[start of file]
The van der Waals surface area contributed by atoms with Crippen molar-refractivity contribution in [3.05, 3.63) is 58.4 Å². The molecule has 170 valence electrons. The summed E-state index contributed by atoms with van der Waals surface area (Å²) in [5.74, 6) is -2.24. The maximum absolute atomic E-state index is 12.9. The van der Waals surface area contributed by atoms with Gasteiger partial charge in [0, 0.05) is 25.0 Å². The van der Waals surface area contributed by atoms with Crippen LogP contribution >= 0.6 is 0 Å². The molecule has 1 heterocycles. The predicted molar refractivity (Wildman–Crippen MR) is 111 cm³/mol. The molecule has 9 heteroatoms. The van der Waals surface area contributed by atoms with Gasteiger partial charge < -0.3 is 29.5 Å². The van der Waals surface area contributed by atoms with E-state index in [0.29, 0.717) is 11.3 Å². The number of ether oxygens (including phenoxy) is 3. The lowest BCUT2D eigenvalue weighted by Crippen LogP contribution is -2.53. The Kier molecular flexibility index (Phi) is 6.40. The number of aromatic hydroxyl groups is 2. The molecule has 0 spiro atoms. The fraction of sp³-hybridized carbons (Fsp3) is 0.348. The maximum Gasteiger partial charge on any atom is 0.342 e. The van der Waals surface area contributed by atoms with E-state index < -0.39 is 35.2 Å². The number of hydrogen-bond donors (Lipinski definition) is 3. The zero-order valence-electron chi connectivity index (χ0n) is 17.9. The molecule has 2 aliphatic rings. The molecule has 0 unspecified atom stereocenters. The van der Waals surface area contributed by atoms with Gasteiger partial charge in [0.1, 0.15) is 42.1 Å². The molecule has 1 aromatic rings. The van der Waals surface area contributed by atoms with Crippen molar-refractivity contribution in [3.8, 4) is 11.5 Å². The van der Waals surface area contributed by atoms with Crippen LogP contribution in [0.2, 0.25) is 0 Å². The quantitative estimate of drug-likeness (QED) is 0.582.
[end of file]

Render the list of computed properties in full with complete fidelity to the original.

The van der Waals surface area contributed by atoms with Crippen molar-refractivity contribution in [3.05, 3.63) is 58.4 Å². The molecule has 170 valence electrons. The summed E-state index contributed by atoms with van der Waals surface area (Å²) in [5.74, 6) is -2.24. The maximum absolute atomic E-state index is 12.9. The van der Waals surface area contributed by atoms with Gasteiger partial charge in [0, 0.05) is 25.0 Å². The van der Waals surface area contributed by atoms with Crippen LogP contribution >= 0.6 is 0 Å². The molecule has 1 heterocycles. The predicted molar refractivity (Wildman–Crippen MR) is 111 cm³/mol. The molecule has 9 heteroatoms. The van der Waals surface area contributed by atoms with Gasteiger partial charge < -0.3 is 29.5 Å². The van der Waals surface area contributed by atoms with E-state index in [0.29, 0.717) is 11.3 Å². The number of ether oxygens (including phenoxy) is 3. The lowest BCUT2D eigenvalue weighted by Crippen LogP contribution is -2.53. The Kier molecular flexibility index (Phi) is 6.40. The number of aromatic hydroxyl groups is 2. The molecule has 0 spiro atoms. The fraction of sp³-hybridized carbons (Fsp3) is 0.348. The maximum Gasteiger partial charge on any atom is 0.342 e. The van der Waals surface area contributed by atoms with E-state index < -0.39 is 35.2 Å². The number of hydrogen-bond donors (Lipinski definition) is 3. The zero-order valence-electron chi connectivity index (χ0n) is 17.9. The molecule has 2 aliphatic rings. The molecule has 0 unspecified atom stereocenters. The van der Waals surface area contributed by atoms with Gasteiger partial charge in [0.1, 0.15) is 42.1 Å². The molecule has 1 aromatic rings. The van der Waals surface area contributed by atoms with Crippen molar-refractivity contribution in [3.8, 4) is 11.5 Å². The van der Waals surface area contributed by atoms with Crippen LogP contribution in [0.2, 0.25) is 0 Å². The quantitative estimate of drug-likeness (QED) is 0.582.